Leo Burnett this week launches a low-budget, Internet-focused campaign in an effort to create a street buzz for Polaroid's newest camera.
Currently in Chap ter 11 bankruptcy, the Cambridge, Mass., cli ent did not allocate a large ad budget for the launch of the Mio, which takes wallet-sized photo graphs. That helped lead the Chi cago agency to its strategy.
"We knew it had to be a little subversive, because it wasn't going to get a lot of [budget] support," said Jonathan Hoffman, evp, executive creative director at Burnett. "We thought we could build some mystique about this thing."
The campaign centers on an online film, which is being hyped via classified ads in alternative news weeklies. The nearly four-minute Inter net movie depicts a man who uses a Mio to document a strange night during which he is haunted by two characters in Ka buki makeup. The next morning, he pieces his dream together with his photos, which lack the Ka buki characters.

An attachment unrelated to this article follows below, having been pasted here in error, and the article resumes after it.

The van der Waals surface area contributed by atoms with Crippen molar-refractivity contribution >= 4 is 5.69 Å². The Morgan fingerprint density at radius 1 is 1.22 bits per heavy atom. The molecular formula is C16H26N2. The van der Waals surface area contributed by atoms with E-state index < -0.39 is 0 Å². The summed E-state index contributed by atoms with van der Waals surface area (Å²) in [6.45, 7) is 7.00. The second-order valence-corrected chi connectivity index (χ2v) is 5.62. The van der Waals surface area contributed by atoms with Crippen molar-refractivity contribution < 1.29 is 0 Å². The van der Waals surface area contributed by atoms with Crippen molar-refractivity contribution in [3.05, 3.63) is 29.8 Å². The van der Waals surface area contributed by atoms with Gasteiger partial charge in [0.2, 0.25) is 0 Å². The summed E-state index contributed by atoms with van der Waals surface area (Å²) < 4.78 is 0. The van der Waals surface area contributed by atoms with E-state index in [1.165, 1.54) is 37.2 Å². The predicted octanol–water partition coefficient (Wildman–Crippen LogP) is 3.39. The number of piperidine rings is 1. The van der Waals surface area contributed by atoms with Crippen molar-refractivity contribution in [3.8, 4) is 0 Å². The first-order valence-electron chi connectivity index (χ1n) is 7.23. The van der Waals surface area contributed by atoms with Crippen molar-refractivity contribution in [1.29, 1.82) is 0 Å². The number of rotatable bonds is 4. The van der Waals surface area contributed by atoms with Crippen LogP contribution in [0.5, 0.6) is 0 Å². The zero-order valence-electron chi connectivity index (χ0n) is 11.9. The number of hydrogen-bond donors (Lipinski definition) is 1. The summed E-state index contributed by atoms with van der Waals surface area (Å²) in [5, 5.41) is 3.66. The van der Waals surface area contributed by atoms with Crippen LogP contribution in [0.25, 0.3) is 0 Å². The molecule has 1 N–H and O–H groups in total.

One classified ad reads, "Exorcist needed: Will pay top dollar to rid house of two spirits. Please help end my torture. Being subjected to haunting of a Kabuki nature. If you can help, contact me at www. miomovie.com."
In addition to classified ads, the film's Web site is being touted by film-section ads in alternative newsweeklies in 11 markets.
Randall Smith, Polaroid's director of advertising, said the approach is the best way to reach the "trendy, uninvolved" target of well-educated, well-off men aged 25-40. "We felt there was a real opportunity to do something a little bit interesting and different," he said.
Polaroid filed for Chapter 11 protection in mid-Oct ober. It spent $45 million on U.S. advertising last year, according to CMR, but that budget is expected to be cut as the company works through its financial troubles. Spending on the new effort is undisclosed.
Smith said the approach was not budget-driven, though he acknowledged it was fiscally attractive. "It's not a mainstream approach, which has a higher price tag," he said.